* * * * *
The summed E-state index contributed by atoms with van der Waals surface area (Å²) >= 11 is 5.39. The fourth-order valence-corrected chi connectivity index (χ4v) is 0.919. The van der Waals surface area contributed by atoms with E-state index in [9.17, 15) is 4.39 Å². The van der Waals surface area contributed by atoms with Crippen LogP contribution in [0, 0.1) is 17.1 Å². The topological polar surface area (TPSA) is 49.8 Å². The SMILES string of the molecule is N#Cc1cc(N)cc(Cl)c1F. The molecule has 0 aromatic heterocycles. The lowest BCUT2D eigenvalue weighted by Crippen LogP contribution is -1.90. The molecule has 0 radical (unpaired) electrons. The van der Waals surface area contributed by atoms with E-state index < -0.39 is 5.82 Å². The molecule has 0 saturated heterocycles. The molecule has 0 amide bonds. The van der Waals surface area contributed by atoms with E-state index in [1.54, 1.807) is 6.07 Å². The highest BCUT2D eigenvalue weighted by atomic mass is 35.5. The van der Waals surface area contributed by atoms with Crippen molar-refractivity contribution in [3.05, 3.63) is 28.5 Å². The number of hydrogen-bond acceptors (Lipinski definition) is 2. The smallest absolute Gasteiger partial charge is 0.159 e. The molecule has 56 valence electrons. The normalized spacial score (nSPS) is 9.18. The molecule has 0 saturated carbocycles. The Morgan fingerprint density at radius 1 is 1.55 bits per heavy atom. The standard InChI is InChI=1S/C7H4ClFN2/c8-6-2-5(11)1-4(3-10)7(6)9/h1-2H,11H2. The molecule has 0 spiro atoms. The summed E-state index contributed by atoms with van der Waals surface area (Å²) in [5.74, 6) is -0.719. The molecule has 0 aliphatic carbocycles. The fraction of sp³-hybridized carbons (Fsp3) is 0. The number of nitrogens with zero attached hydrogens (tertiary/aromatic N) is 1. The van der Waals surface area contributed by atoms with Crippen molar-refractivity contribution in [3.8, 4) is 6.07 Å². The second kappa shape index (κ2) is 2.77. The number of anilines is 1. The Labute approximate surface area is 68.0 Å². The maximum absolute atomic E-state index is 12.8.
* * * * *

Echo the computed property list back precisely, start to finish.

The summed E-state index contributed by atoms with van der Waals surface area (Å²) >= 11 is 5.39. The fourth-order valence-corrected chi connectivity index (χ4v) is 0.919. The van der Waals surface area contributed by atoms with E-state index in [9.17, 15) is 4.39 Å². The van der Waals surface area contributed by atoms with Crippen LogP contribution in [0, 0.1) is 17.1 Å². The topological polar surface area (TPSA) is 49.8 Å². The SMILES string of the molecule is N#Cc1cc(N)cc(Cl)c1F. The molecule has 0 aromatic heterocycles. The lowest BCUT2D eigenvalue weighted by Crippen LogP contribution is -1.90. The molecule has 0 radical (unpaired) electrons. The van der Waals surface area contributed by atoms with E-state index < -0.39 is 5.82 Å². The molecule has 0 saturated heterocycles. The molecule has 0 amide bonds. The van der Waals surface area contributed by atoms with E-state index in [1.54, 1.807) is 6.07 Å². The highest BCUT2D eigenvalue weighted by atomic mass is 35.5. The van der Waals surface area contributed by atoms with Crippen molar-refractivity contribution in [3.05, 3.63) is 28.5 Å². The number of hydrogen-bond acceptors (Lipinski definition) is 2. The smallest absolute Gasteiger partial charge is 0.159 e. The molecule has 56 valence electrons. The normalized spacial score (nSPS) is 9.18. The molecule has 0 saturated carbocycles. The Morgan fingerprint density at radius 1 is 1.55 bits per heavy atom. The standard InChI is InChI=1S/C7H4ClFN2/c8-6-2-5(11)1-4(3-10)7(6)9/h1-2H,11H2. The molecule has 0 spiro atoms. The summed E-state index contributed by atoms with van der Waals surface area (Å²) in [5.74, 6) is -0.719. The molecule has 0 aliphatic carbocycles. The fraction of sp³-hybridized carbons (Fsp3) is 0. The number of nitrogens with zero attached hydrogens (tertiary/aromatic N) is 1. The van der Waals surface area contributed by atoms with Crippen molar-refractivity contribution in [3.8, 4) is 6.07 Å². The second kappa shape index (κ2) is 2.77. The number of anilines is 1. The Labute approximate surface area is 68.0 Å². The maximum absolute atomic E-state index is 12.8.